Voting for the Assam Assembly Elections came to an end yesterday, with each alliance claiming that it would storm to power on May 2. To understand the ground reality better, we caught hold of INC’s tallest leader from the Barak Valley, former MP and Mahila Congress President Sushmita Dev for a quick chat. In an exclusive interview with political analyst Bishal Paul, she talked about her party’s strategy in the Barak Valley, the anti-CAA narrative, and much more.

Also read: Exclusive: Congress leader Gaurav Gogoi discusses CAA, AIUDF alliance

1. With Upper Assam being the main focus of the Congress leadership, did you feel like a lone warrior fighting in the Barak Valley?

Not at all. That was always the plan. Of course, if a party wishes to win, they need to focus on tougher seats. I have 15 seats in the Barak Valley, so I cannot form the government alone, but I need to block BJP in this region. I think it was a great opportunity for me to lead the party from the front. 

2. What would you then say was your biggest challenge this election?

This election, the biggest challenge was to fight against the kind of money that the BJP has and the power misuse they’re capable of. That was primarily the biggest challenge. They have the government both at the centre and the state while we’re in the Opposition. We don’t have access to the kind of resources that they do. They’re running a syndicate in Assam. So we had to fight a tough battle. 

3. Initially, there were some reports that you were upset with seat-sharing with your ally AIUDF in the Barak Valley. How important is it for a party to retain their base, especially when allying with like-minded parties?

It’s simple. There is a basis on which an alliance takes place. You lose some and win some. It is natural in alliance to have a give and take relationship and that is how this alliance worked out. 

4. It’s interesting you say that because, in 2019, there wasn’t an alliance, yet the AIUDF didn’t put up a candidate against you. In hindsight, do you think that it harmed your prospects?

Every election is different. Just because you have an alliance doesn’t mean you’re going to win. It is a strategic decision. While the AIUDF didn’t put up a candidate against me in 2019, let’s assume, there are sections of minority voters who do not like the Congress party. They didn’t know where to go. So there were multiple factors. 

5. In that context, don’t you think that you or some of the other senior leaders of the party fighting the polls would have improved the prospects of winning more?

I can’t talk about the entire state, but in Barak Valley, there’s a generational change. Most of my candidates are in their 30s or 40s, fighting for the first time. So if I fought the polls, who would have managed it for them? If I go to a constituency, all my workers, my concentration, my energy and resources will go to that one constituency. Whereas now I could manage 10 constituencies out of 15 where my candidates are fighting. I think the party gain more this way than through me fighting elections.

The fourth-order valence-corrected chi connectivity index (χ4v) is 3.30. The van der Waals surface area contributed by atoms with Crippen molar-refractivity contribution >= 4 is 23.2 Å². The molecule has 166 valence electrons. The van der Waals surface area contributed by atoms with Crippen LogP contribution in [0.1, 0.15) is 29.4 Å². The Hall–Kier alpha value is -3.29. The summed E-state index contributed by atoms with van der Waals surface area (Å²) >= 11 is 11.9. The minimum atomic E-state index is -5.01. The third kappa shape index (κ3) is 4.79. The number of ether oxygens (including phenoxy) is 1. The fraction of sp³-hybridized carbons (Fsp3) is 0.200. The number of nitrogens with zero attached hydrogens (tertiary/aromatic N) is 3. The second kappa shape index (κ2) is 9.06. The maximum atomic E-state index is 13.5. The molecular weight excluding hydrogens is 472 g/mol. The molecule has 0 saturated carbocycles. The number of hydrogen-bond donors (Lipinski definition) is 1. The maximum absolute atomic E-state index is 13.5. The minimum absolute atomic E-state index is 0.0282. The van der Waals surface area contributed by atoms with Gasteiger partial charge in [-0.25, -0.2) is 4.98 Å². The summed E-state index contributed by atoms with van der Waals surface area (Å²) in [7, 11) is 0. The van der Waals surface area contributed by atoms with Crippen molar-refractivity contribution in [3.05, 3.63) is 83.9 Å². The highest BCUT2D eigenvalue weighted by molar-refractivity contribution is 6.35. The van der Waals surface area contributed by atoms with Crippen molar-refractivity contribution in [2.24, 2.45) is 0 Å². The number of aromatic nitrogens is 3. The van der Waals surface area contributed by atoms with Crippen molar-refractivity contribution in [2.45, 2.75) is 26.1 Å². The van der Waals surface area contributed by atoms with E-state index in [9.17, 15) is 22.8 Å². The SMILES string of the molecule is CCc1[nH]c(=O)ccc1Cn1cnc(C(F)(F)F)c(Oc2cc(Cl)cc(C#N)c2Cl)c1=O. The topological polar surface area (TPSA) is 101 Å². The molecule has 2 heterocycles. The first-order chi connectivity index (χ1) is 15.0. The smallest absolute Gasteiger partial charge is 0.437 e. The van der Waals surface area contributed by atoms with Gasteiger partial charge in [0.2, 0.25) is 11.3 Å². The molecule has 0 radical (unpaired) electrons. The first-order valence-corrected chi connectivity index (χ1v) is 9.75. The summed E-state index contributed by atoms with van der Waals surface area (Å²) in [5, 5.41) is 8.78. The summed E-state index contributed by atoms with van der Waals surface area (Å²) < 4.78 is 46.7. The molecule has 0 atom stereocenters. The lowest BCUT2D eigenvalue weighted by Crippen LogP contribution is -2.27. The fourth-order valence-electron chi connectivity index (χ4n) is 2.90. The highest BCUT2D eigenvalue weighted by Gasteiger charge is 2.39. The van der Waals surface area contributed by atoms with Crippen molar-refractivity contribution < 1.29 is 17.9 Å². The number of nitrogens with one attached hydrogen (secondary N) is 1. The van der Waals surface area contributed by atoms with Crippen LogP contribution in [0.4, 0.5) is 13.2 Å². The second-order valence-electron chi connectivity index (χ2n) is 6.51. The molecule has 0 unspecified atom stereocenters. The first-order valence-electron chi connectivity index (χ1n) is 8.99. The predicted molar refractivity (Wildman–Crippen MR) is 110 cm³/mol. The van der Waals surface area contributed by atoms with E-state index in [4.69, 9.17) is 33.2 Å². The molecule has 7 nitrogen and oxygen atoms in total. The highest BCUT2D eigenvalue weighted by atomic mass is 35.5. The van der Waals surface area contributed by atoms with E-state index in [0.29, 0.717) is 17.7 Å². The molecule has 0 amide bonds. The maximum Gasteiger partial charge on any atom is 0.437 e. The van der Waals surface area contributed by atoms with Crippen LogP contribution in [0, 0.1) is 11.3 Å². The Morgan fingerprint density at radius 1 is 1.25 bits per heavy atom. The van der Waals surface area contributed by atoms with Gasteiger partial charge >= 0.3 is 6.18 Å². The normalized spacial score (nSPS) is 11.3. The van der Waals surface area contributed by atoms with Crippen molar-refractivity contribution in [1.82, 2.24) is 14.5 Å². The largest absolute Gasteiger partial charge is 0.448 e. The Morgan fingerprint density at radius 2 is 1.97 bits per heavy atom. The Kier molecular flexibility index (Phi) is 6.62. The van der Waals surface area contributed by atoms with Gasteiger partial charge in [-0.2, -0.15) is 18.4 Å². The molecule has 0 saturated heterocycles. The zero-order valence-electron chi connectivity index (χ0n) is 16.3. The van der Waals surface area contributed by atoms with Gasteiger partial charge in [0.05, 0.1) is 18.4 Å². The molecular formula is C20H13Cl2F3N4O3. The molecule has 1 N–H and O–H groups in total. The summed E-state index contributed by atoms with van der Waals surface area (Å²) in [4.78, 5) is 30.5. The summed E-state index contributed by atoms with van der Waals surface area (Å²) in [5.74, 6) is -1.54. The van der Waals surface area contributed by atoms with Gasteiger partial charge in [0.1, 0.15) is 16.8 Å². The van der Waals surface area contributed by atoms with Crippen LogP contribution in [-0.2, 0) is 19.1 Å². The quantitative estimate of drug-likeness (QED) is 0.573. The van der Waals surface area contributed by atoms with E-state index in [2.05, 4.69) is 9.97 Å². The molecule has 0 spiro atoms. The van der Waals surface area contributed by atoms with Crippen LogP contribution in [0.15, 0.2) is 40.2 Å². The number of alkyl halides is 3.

6. What was the strategy behind picking these young candidates to fight the polls in the seats of Barak Valley? 

This time, we only looked at winnability while giving the tickets. This is a do-or-die battle for us. If we don’t come to power for another five years, it’s going to be very demoralising for the party cadre. There are instances where you put the party above yourself. It can’t always be I, Me, Myself. But all’s well that ends well and I think we’re going to form the government. 

7. Now that you’re confident of forming the government, how difficult was it to follow through an election fought so strongly on the anti-CAA stance?  

I told Jitendra Singh that the CAA is perceived to be something that goes against the constitution. So, the Congress party cannot stand with something unconstitutional. But I asked him to give us a solution as per the Constitution of the country. On February 21, he, with Mukul Wasnik, said those on the 2014 voters list are citizens. Once they gave me that solution, it made sense. I think Bengalis would be happy if you tell them that if you’re on the voters’ list, you’re a citizen. I don’t know why people want to believe that the Bengalis are against the Constitution. They want a solution as per the Constitution, and that’s what the Congress party is doing. I didn’t say you need to pass CAA. I said you’ll have to give the people outside the NRC a solution as per the Constitution. 

8. To conclude, as per your analysis, how many seats do you think the Mahajot will win in the Barak Valley?

In Barak Valley, the Mahajot will win at least 11-12 seats. The BJP will go down to 3. 

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